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Apple confirms its slowing down old iPhones – here's why

Written by Matti Vähäkainu (Google+) @ 21 Dec 2017 14:39 User comments (6)

Apple confirms its slowing down old iPhones – here's why Apple has been super effective at selling a new iPhone for existing customers for years. A yearly, or perhaps more commonly biyearly, cycle of buying a new iPhone has been very beneficial for Apple, but some have suggested that there's some foul play how Apple treats older devices.
Now it has been revealed that Apple is slowing down older iPhones as it releases a new model, or models. That would obviously incentivize people to invest in the new, much speedier device.

Previously these types of allegations have been met with denial from Apple, or even no response at all. This time around, though, Apple has had to confirm what has been rumored for years, TechCrunch reported.

According to Apple, they added a performance limiter to iPhones a year ago. That doesn't sound good at all, but Apple says that there's a good reason for it.

Apple's reasoning is that it wants to ensure optimal user experience in certain situations and circumstances. This means that when the battery gets older it is not anymore able provide the system with high enough voltage. Thus especially cold climate and sudden performance hogging could prove difficult for older iPhones.

So Apple is essentially saying that you either have to limit the clock speed or risk sudden crashes. That's why it implemented the performance limiter in iPhone 6, iPhone 6s, and iPhone SE. It has been since expanded to iPhone 7 with iOS 11.2.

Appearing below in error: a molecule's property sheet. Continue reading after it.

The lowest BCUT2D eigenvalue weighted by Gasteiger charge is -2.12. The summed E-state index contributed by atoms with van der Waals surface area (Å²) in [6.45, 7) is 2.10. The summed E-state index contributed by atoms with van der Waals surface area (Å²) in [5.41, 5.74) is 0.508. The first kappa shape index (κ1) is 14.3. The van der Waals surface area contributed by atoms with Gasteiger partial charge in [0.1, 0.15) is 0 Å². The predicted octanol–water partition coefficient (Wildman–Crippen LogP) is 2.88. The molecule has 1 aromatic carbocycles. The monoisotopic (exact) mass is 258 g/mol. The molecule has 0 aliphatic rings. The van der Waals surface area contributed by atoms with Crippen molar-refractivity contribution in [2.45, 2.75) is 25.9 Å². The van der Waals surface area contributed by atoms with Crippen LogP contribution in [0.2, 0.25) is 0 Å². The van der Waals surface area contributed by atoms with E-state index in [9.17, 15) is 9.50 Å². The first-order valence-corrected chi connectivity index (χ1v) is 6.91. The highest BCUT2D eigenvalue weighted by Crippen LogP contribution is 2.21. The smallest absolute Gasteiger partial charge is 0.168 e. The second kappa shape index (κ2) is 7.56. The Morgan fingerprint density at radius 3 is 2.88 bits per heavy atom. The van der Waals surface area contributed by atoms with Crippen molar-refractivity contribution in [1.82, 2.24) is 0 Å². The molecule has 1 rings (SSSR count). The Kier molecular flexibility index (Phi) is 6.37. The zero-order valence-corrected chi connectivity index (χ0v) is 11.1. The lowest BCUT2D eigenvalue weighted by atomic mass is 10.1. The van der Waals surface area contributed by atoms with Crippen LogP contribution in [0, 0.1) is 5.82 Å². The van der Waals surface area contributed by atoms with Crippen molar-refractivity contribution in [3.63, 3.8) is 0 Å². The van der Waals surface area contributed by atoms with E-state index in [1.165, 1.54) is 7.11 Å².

Reddit thread explains that to avoid the slowing down you can install a new battery by replacing it yourself (costs only ~$20) or taking it to Apple Store where they replace it for $79.

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6 user comments

121.12.2017 17:25

Thats odd, the Latest update for IOS 11 on my 5S made my phone faster than IOS X

229.12.2017 15:14

Apple is probably going to lose the class action suit; they pushed new phones, when a battery replacement was all that was necessary.

330.12.2017 12:45

Originally posted by Bozobub:
Apple is probably going to lose the class action suit; they pushed new phones, when a battery replacement was all that was necessary.
They do stuff like that all the time...blow a $0.05 part on a mainboard and they tell you the repair will be $150 more than what you can get the device/computer for on ebay...and just to spite you they will wipe your storage if you actually pay them to do the repair. Replacing an SMD part isn't as easy as replacing a battery...but the extra labor is offset by not needing to pay apple for a battery. That's why Apple keeps 3rd parties from getting access to the tools that identify the problem in seconds; they don't want people fixing them.

430.12.2017 13:08

Originally posted by Igmutaka:
Thats odd, the Latest update for IOS 11 on my 5S made my phone faster than IOS X

Your model is unaffected, apparently. It's only 6 and up.

55.1.2018 19:50

... or they could have simply made it a setting for the user to turn on/off. That way, IF the user is experiencing sudden crashes, they can choose to implement the slowdown or not.

My question is, does replacing the battery really fix the slowdown? I'm very doubtful.

66.1.2018 10:11

glad i hate apple products. even if i did own one, i would NEVER pay that much for a phone, (1000.00, for what? same shit you got last version. with NOT MUCH better specs) but hey its your money.

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